My Office Chair, Customer Service, and Expense Control

 It’s a nice leather chair. I’ve had it less than two years.   So I wasn’t happy when it started tilting side to side as much as it rocked from front to back. It felt like it was going to leave me on the floor any day and, besides, it was practically making me seasick.

The nice people at Staples, where I bought it, gave me a copy of my receipt, the five year warranty, and the number of the Sealy company to call. I figured I was screwed. “Sorry to hear about your chair,” I could hear them saying. “Just package it up, ship it back, and in a couple of months we’ll send it back fixed, though the freight cost will be more than you paid for the chair and we have no idea what you’ll sit on until then.”
But determined to go through the motions, I called them anyway and told my story, then waited for the ax to drop. I’d already picked out my new chair.
“Sounds like you’ve got a broken weld in the pneumatic cylinder assembly. We’ll send you new parts and some instructions.”
I waited for the bad news. “You don’t want proof that the chair’s under warranty?” “No.” “You don’t need to see the chair first to confirm that it’s a manufacturing issue?” “No.” “How much do I have to pay for shipping and handling?”  “Nothing.”
I was pretty flummoxed, but I hung up and sure enough, ten days later (Christmas was in there) the parts showed up. I wouldn’t say the instructions were written perfectly, and there did turn out to be a sledge hammer involved, but here I sit in my repaired chair writing this and not swaying side to side.
Sealy’s has made a friend, and I’ll probably look for their chairs the next time I need one. But they’ve also saved themselves some money. They didn’t spend long on the phone with me. They didn’t have to manage a chair coming back or forth. They didn’t have to do the repair themselves. There was no administrative warranty management cost, and damned little accounting and tracking. Somebody threw some stock parts in a box and shipped them to me and they were done. They got me to do the work for them, and I was basically thrilled to do it and solve my problem.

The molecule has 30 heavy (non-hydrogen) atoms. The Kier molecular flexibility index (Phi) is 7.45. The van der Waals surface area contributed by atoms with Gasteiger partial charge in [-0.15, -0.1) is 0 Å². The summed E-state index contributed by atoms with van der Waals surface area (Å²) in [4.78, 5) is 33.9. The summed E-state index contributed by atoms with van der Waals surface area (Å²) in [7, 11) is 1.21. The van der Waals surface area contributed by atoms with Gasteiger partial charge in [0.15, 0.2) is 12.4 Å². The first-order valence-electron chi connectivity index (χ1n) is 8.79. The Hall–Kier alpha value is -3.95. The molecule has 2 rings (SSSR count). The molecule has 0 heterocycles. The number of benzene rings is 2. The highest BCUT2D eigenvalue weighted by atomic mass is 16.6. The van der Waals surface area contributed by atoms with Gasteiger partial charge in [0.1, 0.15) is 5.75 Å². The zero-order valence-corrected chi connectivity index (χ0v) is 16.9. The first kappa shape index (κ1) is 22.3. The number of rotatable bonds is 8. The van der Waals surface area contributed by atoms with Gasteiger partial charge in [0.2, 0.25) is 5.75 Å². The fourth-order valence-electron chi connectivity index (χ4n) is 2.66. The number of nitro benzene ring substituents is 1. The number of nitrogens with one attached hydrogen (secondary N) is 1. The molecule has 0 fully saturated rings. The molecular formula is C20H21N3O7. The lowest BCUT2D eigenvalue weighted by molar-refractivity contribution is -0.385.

From time to time I suppose they get had, and send somebody some parts who doesn’t have a valid warranty claim. But they don’t care, and I’m guessing not that many people want chair parts if they don’t have a broken chair. Sealy’s has calculated that the cost of those parts and shipping pale in comparison to the cost of carefully evaluating each claim, making repairs themselves, and making sure nobody gets parts they don’t deserve.   So their process makes sense even ignoring the customer service benefits.
It’s not easy to figure out what warranty claims cost you. The expense is hidden in and divided among customer service, cost of goods, freight and shipping, general and administrative, salaries and probably other categories depending on your particular accounting set up. Maybe that’s why more companies, as far as I know, don’t take Sealy’s approach to warranty claims.
There are some characteristics of Sealy’s business model that make their approach to warranty claims viable. I’m not suggesting every brand or retailer can honor every warranty claim for snowboards, skate shoes or board shorts that’s made. But I suspect that if you do the hard work of estimating what your warranty service costs really are, you’ll find you can save some money and make some customers happy at the same time.